AI has enabled industries to automate their processes, make accurate predictions, and optimize how they make decisions. However, AI models have brought about ethical and societal concerns, especially around fairness.
To mitigate against bias, researchers have developed several fairness metrics to monitor. These metrics fall under two categories, which we will observe in detail.
These metrics compare results between various protected or demographic groups:
A model’s outcome must be independent of specified demographic attributes. In the example of an AI model that screens through resumes, demographic parity is achieved if the selection rate for all genders is the same.
Demographic parity does not, however, take into account other important factors, such as the qualification of the individual. If ML models fail to address demographic parity, the result can be allocation harms - where information, resources, or opportunities are distributed unevenly across different groups.
There must be equal possibility of experiencing positive outcomes across monitored groups. For instance, in the case of job appraisals, men and women should be equally likely to receive promotions, and neither should be at an advantage or disadvantage due to their gender.
There must be equal and fair access to opportunities, irrespective of demographics. This metric helps to eliminate bias by ensuring that decisions are based on merits instead of protected attributes.
To accomplish this, developers and researchers design AI systems that are fair and unbiased while addressing any historical disadvantages.
Let us take the hypothetical scenario where MIT University admits both Greenfield High and East Boston High School students. Greenfield High School provides a comprehensive curriculum of math courses, and most of its students qualify for the university program.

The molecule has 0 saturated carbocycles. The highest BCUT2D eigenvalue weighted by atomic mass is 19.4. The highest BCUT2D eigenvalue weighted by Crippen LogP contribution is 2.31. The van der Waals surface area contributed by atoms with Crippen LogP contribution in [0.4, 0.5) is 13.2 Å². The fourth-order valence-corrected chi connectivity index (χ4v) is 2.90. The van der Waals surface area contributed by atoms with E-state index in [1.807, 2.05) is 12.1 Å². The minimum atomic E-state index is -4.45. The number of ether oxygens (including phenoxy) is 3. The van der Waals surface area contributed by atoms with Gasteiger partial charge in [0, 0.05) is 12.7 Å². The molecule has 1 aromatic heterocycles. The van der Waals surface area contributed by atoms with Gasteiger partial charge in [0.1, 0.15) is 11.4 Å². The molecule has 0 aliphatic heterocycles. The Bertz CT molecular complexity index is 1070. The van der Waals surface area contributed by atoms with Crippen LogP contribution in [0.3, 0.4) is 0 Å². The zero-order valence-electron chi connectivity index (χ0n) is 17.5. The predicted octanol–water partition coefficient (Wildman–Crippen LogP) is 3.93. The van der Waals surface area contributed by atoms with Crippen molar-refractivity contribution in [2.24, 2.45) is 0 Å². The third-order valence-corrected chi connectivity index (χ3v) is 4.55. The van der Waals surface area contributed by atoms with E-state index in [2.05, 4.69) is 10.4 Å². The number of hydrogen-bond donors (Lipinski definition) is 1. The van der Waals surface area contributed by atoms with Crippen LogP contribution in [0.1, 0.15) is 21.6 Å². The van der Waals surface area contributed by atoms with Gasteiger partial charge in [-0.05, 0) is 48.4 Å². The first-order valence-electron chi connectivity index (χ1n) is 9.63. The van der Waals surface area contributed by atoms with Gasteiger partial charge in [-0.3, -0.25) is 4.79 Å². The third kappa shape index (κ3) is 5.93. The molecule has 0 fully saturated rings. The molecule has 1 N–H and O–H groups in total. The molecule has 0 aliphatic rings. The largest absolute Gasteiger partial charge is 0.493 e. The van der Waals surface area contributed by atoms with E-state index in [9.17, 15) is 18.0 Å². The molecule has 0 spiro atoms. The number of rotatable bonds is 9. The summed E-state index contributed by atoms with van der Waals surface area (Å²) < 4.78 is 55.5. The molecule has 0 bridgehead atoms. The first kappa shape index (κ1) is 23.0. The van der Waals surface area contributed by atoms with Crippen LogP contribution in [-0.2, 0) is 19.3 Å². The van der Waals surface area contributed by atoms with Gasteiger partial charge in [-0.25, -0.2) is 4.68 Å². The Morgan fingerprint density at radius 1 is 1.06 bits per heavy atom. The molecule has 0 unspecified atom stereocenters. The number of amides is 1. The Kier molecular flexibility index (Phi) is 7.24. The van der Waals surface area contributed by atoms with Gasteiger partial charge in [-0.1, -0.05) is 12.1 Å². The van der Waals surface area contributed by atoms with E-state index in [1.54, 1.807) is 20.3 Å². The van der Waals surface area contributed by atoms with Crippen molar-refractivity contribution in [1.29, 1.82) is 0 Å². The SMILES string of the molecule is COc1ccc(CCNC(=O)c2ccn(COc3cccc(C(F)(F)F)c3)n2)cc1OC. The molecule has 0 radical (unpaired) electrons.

Suppose that East Boston High School doesn’t offer rigorous math classes, and far fewer students qualify.
Equality of opportunity requires that the chances of admission to MIT be the same irrespective of whether the students come from either high school.
These metrics demand that similar people receive equal treatment regardless of the protected attribute. The notion was first presented by Cynthia Dwork in 2012 in her foundational paper, Fairness Through Awareness.
The model’s prediction must be equally accurate across different demographic groups based on a sensitive attribute.
For example, the chances of an unqualified applicant not being hired and that of a qualified applicant being hired should be equal across all protected characteristics.
Equalized odds do not account for the potential negative effects caused by the errors, which may differ based on the stakes and context.
This metric measures the accuracy of predicted probabilities. Calibration ensures that the models used do not result in decisions based on inaccurate assumptions. If a model is miscalibrated, its outcomes can be unfair.
Calibration is applied in AI models that provide probability estimates, including support vector machines, logistic regression, and neural networks.
Fairness in AI models represents an important ethical responsibility. If bias exists in these models, the result can be unjust outcomes and social inequality for certain demographic groups. Therefore, to mitigate these biases, fairness metrics must be incorporated into AI systems from the start.